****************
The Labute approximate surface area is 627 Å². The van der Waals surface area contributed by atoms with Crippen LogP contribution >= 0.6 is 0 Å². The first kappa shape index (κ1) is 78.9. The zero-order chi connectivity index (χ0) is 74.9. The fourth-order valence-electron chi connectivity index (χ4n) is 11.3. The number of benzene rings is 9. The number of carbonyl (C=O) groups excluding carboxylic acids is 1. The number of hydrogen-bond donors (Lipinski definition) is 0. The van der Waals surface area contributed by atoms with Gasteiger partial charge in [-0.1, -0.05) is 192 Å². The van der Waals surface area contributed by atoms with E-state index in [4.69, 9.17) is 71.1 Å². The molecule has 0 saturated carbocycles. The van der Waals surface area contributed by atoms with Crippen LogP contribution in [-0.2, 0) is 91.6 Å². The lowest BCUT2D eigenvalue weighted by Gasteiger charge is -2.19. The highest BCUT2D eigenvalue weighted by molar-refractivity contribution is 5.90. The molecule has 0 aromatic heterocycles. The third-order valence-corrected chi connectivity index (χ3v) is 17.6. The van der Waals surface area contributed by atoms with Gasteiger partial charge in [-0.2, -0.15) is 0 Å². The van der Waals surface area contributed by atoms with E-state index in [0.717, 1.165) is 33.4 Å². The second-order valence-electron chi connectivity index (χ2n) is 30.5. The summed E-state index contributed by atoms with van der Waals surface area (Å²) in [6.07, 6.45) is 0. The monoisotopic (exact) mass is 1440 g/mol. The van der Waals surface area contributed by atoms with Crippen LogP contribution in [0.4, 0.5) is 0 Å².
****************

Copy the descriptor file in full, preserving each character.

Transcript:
The Labute approximate surface area is 627 Å². The van der Waals surface area contributed by atoms with Crippen LogP contribution >= 0.6 is 0 Å². The first kappa shape index (κ1) is 78.9. The zero-order chi connectivity index (χ0) is 74.9. The fourth-order valence-electron chi connectivity index (χ4n) is 11.3. The number of benzene rings is 9. The number of carbonyl (C=O) groups excluding carboxylic acids is 1. The number of hydrogen-bond donors (Lipinski definition) is 0. The van der Waals surface area contributed by atoms with Gasteiger partial charge in [-0.1, -0.05) is 192 Å². The van der Waals surface area contributed by atoms with E-state index in [4.69, 9.17) is 71.1 Å². The molecule has 0 saturated carbocycles. The van der Waals surface area contributed by atoms with Crippen LogP contribution in [-0.2, 0) is 91.6 Å². The lowest BCUT2D eigenvalue weighted by Gasteiger charge is -2.19. The highest BCUT2D eigenvalue weighted by molar-refractivity contribution is 5.90. The molecule has 0 aromatic heterocycles. The third-order valence-corrected chi connectivity index (χ3v) is 17.6. The van der Waals surface area contributed by atoms with Gasteiger partial charge in [-0.2, -0.15) is 0 Å². The van der Waals surface area contributed by atoms with E-state index in [0.717, 1.165) is 33.4 Å². The second-order valence-electron chi connectivity index (χ2n) is 30.5. The summed E-state index contributed by atoms with van der Waals surface area (Å²) in [6.07, 6.45) is 0. The monoisotopic (exact) mass is 1440 g/mol. The van der Waals surface area contributed by atoms with Crippen LogP contribution in [0.4, 0.5) is 0 Å².